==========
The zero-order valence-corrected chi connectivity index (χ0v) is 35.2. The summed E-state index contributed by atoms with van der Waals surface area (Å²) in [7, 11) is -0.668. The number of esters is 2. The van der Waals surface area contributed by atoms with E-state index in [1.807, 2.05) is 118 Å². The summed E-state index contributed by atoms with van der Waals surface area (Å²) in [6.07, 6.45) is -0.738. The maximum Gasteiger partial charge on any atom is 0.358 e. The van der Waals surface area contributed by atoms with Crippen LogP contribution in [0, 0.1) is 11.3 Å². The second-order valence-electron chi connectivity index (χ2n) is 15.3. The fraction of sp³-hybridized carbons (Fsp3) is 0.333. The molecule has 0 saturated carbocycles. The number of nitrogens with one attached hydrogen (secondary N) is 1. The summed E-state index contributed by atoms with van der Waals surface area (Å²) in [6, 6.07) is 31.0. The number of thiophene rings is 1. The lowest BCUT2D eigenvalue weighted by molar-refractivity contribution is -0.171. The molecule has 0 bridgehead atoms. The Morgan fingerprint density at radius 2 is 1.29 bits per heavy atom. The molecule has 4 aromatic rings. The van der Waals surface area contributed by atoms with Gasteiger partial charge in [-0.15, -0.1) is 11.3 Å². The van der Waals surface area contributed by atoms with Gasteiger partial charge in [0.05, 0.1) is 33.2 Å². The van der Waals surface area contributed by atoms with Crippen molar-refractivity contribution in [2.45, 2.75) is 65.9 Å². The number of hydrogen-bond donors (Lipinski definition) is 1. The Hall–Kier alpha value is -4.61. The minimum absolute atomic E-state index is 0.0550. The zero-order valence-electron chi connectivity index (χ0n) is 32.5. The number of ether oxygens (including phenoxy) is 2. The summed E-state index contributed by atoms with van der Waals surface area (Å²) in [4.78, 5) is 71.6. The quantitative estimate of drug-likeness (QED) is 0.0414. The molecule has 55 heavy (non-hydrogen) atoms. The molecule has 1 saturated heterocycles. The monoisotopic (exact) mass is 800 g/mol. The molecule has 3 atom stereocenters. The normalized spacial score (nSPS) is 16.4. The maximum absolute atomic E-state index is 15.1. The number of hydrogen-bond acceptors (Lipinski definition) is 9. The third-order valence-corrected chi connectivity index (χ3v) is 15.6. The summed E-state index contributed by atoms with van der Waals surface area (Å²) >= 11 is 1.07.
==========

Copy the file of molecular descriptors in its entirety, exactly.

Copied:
The zero-order valence-corrected chi connectivity index (χ0v) is 35.2. The summed E-state index contributed by atoms with van der Waals surface area (Å²) in [7, 11) is -0.668. The number of esters is 2. The van der Waals surface area contributed by atoms with E-state index in [1.807, 2.05) is 118 Å². The summed E-state index contributed by atoms with van der Waals surface area (Å²) in [6.07, 6.45) is -0.738. The maximum Gasteiger partial charge on any atom is 0.358 e. The van der Waals surface area contributed by atoms with Crippen LogP contribution in [0, 0.1) is 11.3 Å². The second-order valence-electron chi connectivity index (χ2n) is 15.3. The fraction of sp³-hybridized carbons (Fsp3) is 0.333. The molecule has 0 saturated carbocycles. The number of nitrogens with one attached hydrogen (secondary N) is 1. The summed E-state index contributed by atoms with van der Waals surface area (Å²) in [6, 6.07) is 31.0. The number of thiophene rings is 1. The lowest BCUT2D eigenvalue weighted by molar-refractivity contribution is -0.171. The molecule has 0 bridgehead atoms. The Morgan fingerprint density at radius 2 is 1.29 bits per heavy atom. The molecule has 4 aromatic rings. The van der Waals surface area contributed by atoms with Gasteiger partial charge in [-0.15, -0.1) is 11.3 Å². The van der Waals surface area contributed by atoms with Gasteiger partial charge in [0.05, 0.1) is 33.2 Å². The van der Waals surface area contributed by atoms with Crippen molar-refractivity contribution in [2.45, 2.75) is 65.9 Å². The number of hydrogen-bond donors (Lipinski definition) is 1. The Hall–Kier alpha value is -4.61. The minimum absolute atomic E-state index is 0.0550. The zero-order valence-electron chi connectivity index (χ0n) is 32.5. The number of ether oxygens (including phenoxy) is 2. The summed E-state index contributed by atoms with van der Waals surface area (Å²) in [4.78, 5) is 71.6. The quantitative estimate of drug-likeness (QED) is 0.0414. The molecule has 55 heavy (non-hydrogen) atoms. The molecule has 1 saturated heterocycles. The monoisotopic (exact) mass is 800 g/mol. The molecule has 3 atom stereocenters. The normalized spacial score (nSPS) is 16.4. The maximum absolute atomic E-state index is 15.1. The number of hydrogen-bond acceptors (Lipinski definition) is 9. The third-order valence-corrected chi connectivity index (χ3v) is 15.6. The summed E-state index contributed by atoms with van der Waals surface area (Å²) >= 11 is 1.07.